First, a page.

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Germination and vigour of black gram (Vigna mungo (L.) Hepper) seed from plants grown with and without boron

Bell, R.W., McLay, L., Plaskett, D., Dell, B. and Loneragan, J.F. (1989) Germination and vigour of black gram (Vigna mungo (L.) Hepper) seed from plants grown with and without boron. Australian Journal of Agricultural Research, 40 (2). pp. 273-279.

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Black gram (Vigna mungo (L.) Hepper) cv. Regur was grown to maturity in three potted soils [Badgingarra (Sl), Lancelin (S2) and Quailing (S3)] with (+B) or without (-B) added H3BO3. The subsequent germination and vigour of seeds from treated plants was tested by germinating them for 7 days with 2000 8M CaSO4 and 98M H3BO3and, for S2 and S3 only, by staining with tetrazolium. No symptoms of B deficiency were observed in plants on any soil:leaf B concentrations at early vegetative and flowering stages were above values regarded as critical for this species (7-8 mg kg-1). On S1, B depressed pod and seed dry matter (DM), weight per seed and % hard seed (14 v. 58); it enhanced % non-viable imbibed seed (18 v. 5) and abnormal seedlings (37 v. 2). On S2, -B had no effect on reproductive yield or % hard seed but increased the % abnormal seedlings (32 v. 0) and depressed the tetrazolium rating for seed vigour, and weight per seed. No effects of B were observed on seeds from plants grown on S3 soil. When considered over all replicates of all treatments, a B concentration of 6 mg kg-1 DM seed was critical for viability of imbibed seed and production of normal seedlings. The results suggest that the subsequent germination and morphology of seeds and seedlings are more sensitive to low B supply during seed production than are growth of the plant and the amount of seed produced. It is thus likely that black gram crops low in B but with no symptoms of B deficiency may produce seed with low % germination and a high % abnormality in their seedlings.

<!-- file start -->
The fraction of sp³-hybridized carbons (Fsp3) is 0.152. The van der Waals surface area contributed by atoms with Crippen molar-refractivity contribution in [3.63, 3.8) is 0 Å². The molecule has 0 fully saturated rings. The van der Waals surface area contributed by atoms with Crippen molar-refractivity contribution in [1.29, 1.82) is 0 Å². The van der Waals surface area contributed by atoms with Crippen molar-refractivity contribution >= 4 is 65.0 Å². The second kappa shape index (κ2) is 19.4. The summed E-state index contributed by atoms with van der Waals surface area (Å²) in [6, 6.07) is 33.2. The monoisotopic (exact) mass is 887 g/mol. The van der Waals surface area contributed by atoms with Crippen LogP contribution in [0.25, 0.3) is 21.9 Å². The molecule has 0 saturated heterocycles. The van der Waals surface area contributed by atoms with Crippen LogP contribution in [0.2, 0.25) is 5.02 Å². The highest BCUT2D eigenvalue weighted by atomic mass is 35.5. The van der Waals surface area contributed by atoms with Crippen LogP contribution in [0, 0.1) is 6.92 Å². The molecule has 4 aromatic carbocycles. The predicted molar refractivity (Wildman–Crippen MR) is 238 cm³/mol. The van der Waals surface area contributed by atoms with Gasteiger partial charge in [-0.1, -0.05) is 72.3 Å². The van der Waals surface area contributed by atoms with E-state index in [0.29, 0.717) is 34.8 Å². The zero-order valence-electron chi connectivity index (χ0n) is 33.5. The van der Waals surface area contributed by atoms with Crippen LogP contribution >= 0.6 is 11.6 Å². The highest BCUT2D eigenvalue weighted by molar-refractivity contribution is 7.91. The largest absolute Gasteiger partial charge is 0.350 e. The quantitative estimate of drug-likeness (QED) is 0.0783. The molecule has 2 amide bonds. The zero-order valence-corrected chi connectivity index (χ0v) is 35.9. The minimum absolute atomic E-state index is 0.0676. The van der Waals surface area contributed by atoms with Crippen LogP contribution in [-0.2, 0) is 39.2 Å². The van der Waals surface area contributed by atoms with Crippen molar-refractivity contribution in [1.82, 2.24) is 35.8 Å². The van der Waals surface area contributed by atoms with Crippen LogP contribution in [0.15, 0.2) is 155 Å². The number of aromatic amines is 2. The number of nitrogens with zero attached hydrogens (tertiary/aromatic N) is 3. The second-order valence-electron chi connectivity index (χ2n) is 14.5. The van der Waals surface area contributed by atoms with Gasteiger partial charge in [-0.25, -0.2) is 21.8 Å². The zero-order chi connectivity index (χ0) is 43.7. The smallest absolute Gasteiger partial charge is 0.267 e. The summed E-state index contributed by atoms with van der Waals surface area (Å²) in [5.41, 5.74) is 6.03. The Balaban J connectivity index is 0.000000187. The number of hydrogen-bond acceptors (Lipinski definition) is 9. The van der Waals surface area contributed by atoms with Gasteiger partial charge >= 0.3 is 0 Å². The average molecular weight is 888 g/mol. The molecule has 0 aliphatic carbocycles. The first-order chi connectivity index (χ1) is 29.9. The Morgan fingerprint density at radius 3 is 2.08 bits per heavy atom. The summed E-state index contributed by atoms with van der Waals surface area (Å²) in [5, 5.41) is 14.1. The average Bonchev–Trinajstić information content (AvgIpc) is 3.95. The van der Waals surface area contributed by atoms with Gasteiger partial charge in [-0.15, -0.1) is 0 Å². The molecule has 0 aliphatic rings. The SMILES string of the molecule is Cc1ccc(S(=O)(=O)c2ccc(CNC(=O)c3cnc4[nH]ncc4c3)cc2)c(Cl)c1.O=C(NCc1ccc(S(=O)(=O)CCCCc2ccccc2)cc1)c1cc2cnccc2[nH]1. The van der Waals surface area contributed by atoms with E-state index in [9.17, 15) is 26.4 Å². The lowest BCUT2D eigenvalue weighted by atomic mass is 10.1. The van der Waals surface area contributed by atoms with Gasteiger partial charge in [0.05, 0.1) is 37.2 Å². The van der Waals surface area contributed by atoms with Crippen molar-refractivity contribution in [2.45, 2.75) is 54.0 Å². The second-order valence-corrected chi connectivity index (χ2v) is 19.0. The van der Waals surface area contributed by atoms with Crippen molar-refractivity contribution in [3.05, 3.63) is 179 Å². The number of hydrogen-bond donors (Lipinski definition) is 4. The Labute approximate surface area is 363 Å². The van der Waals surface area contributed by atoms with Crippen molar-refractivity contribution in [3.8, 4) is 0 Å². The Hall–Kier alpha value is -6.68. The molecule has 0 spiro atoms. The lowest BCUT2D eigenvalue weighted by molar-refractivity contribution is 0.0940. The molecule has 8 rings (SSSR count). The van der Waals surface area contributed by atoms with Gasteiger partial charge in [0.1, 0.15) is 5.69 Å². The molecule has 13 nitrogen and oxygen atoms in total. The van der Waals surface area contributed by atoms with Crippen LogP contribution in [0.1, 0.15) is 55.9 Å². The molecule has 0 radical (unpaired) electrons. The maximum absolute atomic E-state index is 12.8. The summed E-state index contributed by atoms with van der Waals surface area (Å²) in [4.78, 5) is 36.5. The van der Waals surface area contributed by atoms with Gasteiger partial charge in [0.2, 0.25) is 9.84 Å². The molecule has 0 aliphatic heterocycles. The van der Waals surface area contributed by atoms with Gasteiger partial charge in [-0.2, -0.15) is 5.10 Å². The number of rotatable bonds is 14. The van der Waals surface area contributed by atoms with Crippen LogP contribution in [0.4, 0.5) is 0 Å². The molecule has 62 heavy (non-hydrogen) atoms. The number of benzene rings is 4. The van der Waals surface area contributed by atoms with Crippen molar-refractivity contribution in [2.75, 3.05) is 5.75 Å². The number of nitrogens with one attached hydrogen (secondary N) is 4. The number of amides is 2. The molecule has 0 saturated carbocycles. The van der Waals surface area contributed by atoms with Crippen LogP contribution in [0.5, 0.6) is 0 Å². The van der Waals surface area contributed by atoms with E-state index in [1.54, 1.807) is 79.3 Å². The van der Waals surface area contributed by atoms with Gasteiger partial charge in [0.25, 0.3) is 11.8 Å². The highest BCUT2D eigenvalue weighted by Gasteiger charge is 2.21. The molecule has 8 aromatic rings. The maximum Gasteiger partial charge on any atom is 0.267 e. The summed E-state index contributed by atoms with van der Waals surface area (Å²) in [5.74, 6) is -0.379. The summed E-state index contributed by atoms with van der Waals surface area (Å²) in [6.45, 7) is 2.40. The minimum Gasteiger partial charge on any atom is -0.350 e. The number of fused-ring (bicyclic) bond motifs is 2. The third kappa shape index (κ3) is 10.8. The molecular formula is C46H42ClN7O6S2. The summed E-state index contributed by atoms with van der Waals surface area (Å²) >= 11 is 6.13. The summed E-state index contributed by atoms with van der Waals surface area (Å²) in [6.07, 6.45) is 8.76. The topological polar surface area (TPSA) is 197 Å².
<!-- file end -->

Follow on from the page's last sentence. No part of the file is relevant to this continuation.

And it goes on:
Publication Type: Journal Article
Murdoch Affiliation: School of Biological and Environmental Sciences
Publisher: CSIRO
Copyright: © CSIRO 1989
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